Simon Pekar and Monika Budzak at the Economics Olympiad.
Institute of Economics and Social Studies (INESS), an Atlas Network partner based in Bratislava, Slovakia recently wrapped up their second Economics Olympiad. Since 2017, INESS has been running this tournament, which tests the economic knowledge of high school students. At the end of the academic year, contestants from all over the country gather to meet, share and compete with one another over their mastery of the subject.
Economic literacy is a growing concern in Slovakia, where gaps in economic knowledge pose a considerable risk to Slovaks. INESS believes that the rise of populism, particularly in Eastern Europe, is partially attributable to a lack of economic education—it’s much easier to misinform voters if they don’t have the economic knowledge to make informed decisions. Additionally, INESS reports that roughly one in ten Slovaks are in debt, a statistic partially attributable to decisions made in relative ignorance of economic principles.
“When you say the word ‘economics’ most people still imagine accountants or dull people working with numbers in banks. Something they can’t affect and that has zero impact on them,” said Simon Pekar, winner of the national round of the Olympiad for the 2018-2019 academic year.
It’s become such an issue, according to Monika Budzak, director of the Economics Olympiad project at INESS, that the government has begun to introduce new introductory economics programs for primary and secondary schools.
Economics has never been given its due in Slovakia. Disciplines like physics, biology, and geography all have long competitive traditions, with olympiads and tournaments all over the country, but this had never been the case for economics. When INESS bucked the trend in 2017 and announced that they were running the Olympiad, interest skyrocketed.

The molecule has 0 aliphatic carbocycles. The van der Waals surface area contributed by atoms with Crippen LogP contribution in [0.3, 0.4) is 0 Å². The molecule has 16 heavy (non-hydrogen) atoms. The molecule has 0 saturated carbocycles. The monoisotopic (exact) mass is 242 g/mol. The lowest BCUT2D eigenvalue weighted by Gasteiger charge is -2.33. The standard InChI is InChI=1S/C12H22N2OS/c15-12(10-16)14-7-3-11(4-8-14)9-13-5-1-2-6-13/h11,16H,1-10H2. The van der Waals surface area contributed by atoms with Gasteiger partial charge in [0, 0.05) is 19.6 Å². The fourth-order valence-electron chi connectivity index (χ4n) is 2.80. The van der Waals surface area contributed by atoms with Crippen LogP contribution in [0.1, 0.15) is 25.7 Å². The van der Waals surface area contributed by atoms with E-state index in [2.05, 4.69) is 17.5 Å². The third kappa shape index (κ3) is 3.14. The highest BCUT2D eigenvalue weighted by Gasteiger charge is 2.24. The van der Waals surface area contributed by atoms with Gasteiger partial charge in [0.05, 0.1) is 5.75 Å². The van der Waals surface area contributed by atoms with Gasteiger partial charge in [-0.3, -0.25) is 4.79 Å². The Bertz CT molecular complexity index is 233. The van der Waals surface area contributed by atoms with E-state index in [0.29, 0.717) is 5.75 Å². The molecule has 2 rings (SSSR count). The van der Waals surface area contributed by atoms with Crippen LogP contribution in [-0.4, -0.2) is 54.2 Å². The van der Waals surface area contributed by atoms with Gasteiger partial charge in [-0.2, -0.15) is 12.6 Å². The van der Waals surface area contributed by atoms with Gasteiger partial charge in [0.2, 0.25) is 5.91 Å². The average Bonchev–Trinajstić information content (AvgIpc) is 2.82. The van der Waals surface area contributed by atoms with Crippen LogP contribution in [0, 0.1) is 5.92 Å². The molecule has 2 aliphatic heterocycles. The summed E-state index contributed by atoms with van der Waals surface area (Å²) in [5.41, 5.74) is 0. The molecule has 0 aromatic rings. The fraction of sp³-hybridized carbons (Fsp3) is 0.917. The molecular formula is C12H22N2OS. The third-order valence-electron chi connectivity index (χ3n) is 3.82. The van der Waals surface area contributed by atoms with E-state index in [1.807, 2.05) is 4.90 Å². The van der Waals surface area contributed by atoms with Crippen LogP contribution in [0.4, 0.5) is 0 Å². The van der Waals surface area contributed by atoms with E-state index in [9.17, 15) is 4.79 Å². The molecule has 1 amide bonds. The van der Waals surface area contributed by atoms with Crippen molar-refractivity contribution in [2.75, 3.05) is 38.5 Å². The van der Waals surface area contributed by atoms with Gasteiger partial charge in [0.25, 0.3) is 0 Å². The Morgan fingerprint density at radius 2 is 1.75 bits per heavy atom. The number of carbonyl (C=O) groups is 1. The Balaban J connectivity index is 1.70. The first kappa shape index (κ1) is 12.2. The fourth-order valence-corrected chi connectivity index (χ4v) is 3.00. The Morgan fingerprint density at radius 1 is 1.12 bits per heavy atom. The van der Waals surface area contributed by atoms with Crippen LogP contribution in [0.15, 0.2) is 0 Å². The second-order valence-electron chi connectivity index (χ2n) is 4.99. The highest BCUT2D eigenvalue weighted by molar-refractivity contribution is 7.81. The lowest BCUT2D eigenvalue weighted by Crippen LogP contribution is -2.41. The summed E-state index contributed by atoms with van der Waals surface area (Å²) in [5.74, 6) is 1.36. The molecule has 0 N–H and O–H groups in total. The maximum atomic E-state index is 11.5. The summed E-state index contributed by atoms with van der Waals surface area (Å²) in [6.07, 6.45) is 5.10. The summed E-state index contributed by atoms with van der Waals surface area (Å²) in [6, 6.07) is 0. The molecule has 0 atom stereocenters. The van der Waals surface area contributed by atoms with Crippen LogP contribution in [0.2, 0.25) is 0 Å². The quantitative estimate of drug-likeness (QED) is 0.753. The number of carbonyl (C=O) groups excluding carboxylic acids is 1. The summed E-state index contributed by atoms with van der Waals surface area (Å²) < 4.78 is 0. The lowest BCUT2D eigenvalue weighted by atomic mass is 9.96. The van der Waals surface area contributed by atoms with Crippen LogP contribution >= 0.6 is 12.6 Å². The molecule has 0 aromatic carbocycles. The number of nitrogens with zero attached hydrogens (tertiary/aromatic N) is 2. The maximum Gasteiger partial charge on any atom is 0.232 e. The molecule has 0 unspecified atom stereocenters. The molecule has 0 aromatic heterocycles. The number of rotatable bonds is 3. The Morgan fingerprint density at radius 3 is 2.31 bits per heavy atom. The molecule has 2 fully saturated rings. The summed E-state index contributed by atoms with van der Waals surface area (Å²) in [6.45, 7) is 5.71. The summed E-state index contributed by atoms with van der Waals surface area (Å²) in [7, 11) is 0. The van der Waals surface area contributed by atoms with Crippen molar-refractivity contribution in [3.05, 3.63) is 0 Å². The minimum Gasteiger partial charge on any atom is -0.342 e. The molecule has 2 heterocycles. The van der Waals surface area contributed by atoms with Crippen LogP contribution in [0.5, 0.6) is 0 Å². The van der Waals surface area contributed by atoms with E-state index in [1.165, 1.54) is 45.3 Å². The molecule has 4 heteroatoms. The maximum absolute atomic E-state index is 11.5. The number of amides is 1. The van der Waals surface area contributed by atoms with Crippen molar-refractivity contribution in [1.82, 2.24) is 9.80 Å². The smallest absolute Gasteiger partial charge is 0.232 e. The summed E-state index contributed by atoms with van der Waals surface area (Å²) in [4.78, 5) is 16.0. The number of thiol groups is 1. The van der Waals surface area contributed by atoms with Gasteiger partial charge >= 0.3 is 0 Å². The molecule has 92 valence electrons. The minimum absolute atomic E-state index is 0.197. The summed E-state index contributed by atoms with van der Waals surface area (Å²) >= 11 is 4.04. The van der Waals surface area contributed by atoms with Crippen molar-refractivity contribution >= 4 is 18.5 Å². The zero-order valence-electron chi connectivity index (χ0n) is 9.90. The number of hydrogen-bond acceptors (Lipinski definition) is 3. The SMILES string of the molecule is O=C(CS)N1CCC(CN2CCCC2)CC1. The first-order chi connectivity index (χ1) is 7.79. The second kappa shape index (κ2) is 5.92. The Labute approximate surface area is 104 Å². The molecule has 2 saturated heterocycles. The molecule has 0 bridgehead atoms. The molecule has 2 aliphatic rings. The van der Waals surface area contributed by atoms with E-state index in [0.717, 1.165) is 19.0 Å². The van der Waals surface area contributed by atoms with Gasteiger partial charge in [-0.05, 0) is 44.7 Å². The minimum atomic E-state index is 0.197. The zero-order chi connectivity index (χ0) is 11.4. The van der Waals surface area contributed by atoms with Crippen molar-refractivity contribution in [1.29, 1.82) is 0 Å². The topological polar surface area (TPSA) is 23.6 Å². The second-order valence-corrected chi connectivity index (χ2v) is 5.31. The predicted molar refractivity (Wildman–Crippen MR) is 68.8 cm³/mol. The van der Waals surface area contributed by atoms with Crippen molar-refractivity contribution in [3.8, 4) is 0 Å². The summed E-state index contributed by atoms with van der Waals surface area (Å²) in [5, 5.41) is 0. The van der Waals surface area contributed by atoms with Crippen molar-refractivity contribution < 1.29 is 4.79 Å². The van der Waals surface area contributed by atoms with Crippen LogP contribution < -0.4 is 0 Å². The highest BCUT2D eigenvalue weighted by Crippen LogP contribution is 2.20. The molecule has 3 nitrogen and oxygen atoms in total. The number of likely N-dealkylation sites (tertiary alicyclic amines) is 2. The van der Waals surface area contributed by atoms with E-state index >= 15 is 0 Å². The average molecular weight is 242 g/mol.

Group photo of the Economics Olympiad attendees.
“We received many emails and calls from teachers who stressed that their students were interested in the questions and wanted to discuss them more deeply.” explained Budzak, “They expressed the demand for a proper economics textbook to support their students in the Olympiad.”
Many schools didn’t have high enough quality textbooks to meet the standards of the Olympiad. To remedy this, INESS translated and distributed “Economics in 31 Hours”, an economics textbook written and published by the Lithuanian Free Market Institute. This textbook helped level the playing field for contestants and continues to raise the standard and quality of economic teaching in the country. Teachers who wrote to INESS recounted that the students were so thoroughly engaged with the examples of the Olympiad practice papers that they continued the discussion during their regular econ classes.
In its first iteration— which took place at the end of the 2017-2018 academic year—the Olympiad had just over 4,000 participants. In its second iteration in 2019, during which the tournament had its first international finals, the contest attracted 5,300 contestants. INESS expects even more students to sign up for the third event in 2020.
Simon Pekar (pictured) interviewed at the international finals.
As the competition becomes more popular, the team at INESS is hopeful that it will have a greater effect on the general population, making the next generation more economically informed and aware.
The Institute for Economic and Social Studies received a grant from Atlas Network to fund the 2019 Economic Olympiad.